ReplyDelete
    Replies
    1. There were quite a few war veterans there when we visited, and I could see it was very emotional for them.

      Delete
  4. Very good that there's a place away for the children to do something practical. It's amazing how much emotion can be hidden behind museum doors isn't it?

    ReplyDelete
    Replies
    1. I really was not prepared for this. No museum has ever had this effect on me.

      Delete
  5. A very vivid and live description. I was imagining myself taking tour of the museum and could associate myself with the grief , suffering , fear and pain a war brings with itself. Sometimes I wonder what these museums or things want to depict..Is it bravery, the pain or just the human greed or ego?....I really enjoyed reading your feelings. Keep up the good work.

    ReplyDelete
  6. A very vivid and live description. I was imagining myself taking tour of the museum and could associate myself with the grief , suffering , fear and pain a war brings with itself. Sometimes I wonder what these museums or things want to depict..Is it bravery, the pain or just the human greed or ego?....I really enjoyed reading your feelings. Keep up the good work.

    ReplyDelete
  7. This museum is emotional if you have a shred of humanity. My son went when he was 12, I wouldn't recommend it for little ones.

    ReplyDelete
    Replies
    1. That is right Mellissa. Next time we go, J and I will just head straight to the Learning Room. Until he is old enough at least.

      Delete
  8. Sounds like you had more than you bargained for there and sensible to shelter one so young. My own children are learning about the world wars in history at school and I'm sure would have loved all that was on offer at the museum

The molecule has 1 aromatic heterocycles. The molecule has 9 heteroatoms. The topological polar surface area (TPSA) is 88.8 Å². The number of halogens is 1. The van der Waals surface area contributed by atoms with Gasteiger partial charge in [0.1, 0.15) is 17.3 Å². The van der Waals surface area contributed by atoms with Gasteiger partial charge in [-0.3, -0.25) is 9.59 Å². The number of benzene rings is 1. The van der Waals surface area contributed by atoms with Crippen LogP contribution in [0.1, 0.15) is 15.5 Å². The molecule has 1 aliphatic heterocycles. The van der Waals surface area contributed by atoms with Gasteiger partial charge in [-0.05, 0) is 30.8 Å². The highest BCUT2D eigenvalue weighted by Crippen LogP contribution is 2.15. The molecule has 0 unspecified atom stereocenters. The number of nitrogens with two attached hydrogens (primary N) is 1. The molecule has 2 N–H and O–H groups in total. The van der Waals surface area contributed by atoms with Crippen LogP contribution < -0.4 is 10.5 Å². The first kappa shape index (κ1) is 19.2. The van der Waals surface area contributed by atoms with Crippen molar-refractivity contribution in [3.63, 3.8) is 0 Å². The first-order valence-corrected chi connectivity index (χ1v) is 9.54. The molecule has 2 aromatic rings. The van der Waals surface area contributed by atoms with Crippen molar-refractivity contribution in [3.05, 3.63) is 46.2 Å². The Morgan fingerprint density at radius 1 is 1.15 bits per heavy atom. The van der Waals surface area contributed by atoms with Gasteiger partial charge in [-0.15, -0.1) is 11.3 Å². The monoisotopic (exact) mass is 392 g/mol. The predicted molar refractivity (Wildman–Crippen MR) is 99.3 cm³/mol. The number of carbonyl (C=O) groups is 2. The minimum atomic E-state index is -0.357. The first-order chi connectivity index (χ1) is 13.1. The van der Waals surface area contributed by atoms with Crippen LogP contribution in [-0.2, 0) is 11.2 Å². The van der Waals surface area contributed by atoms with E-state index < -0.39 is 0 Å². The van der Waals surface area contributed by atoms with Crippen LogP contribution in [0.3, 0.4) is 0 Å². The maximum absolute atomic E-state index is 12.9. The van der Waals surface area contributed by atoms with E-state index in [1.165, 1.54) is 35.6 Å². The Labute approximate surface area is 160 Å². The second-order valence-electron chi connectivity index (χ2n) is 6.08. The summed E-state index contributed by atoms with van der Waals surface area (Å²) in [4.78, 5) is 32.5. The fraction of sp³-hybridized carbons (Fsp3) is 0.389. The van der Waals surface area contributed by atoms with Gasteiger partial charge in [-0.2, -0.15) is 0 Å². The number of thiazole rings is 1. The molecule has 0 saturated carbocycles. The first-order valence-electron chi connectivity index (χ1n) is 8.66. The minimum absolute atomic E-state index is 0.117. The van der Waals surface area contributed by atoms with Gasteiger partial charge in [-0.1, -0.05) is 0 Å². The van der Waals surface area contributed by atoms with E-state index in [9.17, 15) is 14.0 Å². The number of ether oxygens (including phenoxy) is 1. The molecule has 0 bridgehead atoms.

ReplyDelete
    Replies
    1. I never felt so strongly about war when reading from history books at school. Guess becoming a mum just changes everything.

      Delete
  9. I used to love going there as a kid, can't wait to take the boys one day! x

    ReplyDelete
  10. My two were terrified in here - we didn't stay long at all x

    ReplyDelete
  11. I can just imagine, from your vivid description, how it must be in there. A museum does tell a story, and yes, you'd think we'd learn from these lessons

    ReplyDelete
  12. We visited last year and I thought it was a great way to introduce my son to history. The learning room is great too as they always have great activities going on.

    ReplyDelete
  13. Sounds like it was quite tough there although it must have been fascinating. We'd love to go there one day. Thanks for sharing with #whatsthestory

    ReplyDelete
  14. I struggle with war museums, they are an important reminder of the suffering and bravery, but I have to admit that I avoid visiting them. Great post x #WhatstheStory

    ReplyDelete
  15. I would really like to visit but it sounds like it's definitely too harrowing for little children...so I'll save it for a few years. The learning room looks great though!

    ReplyDelete
  16. I'd love to visit here one day.

    ReplyDelete
  17. I've not done war museums with my kiddies, I'm not sure I'm emotionally strong enough to cope with it well!

    ReplyDelete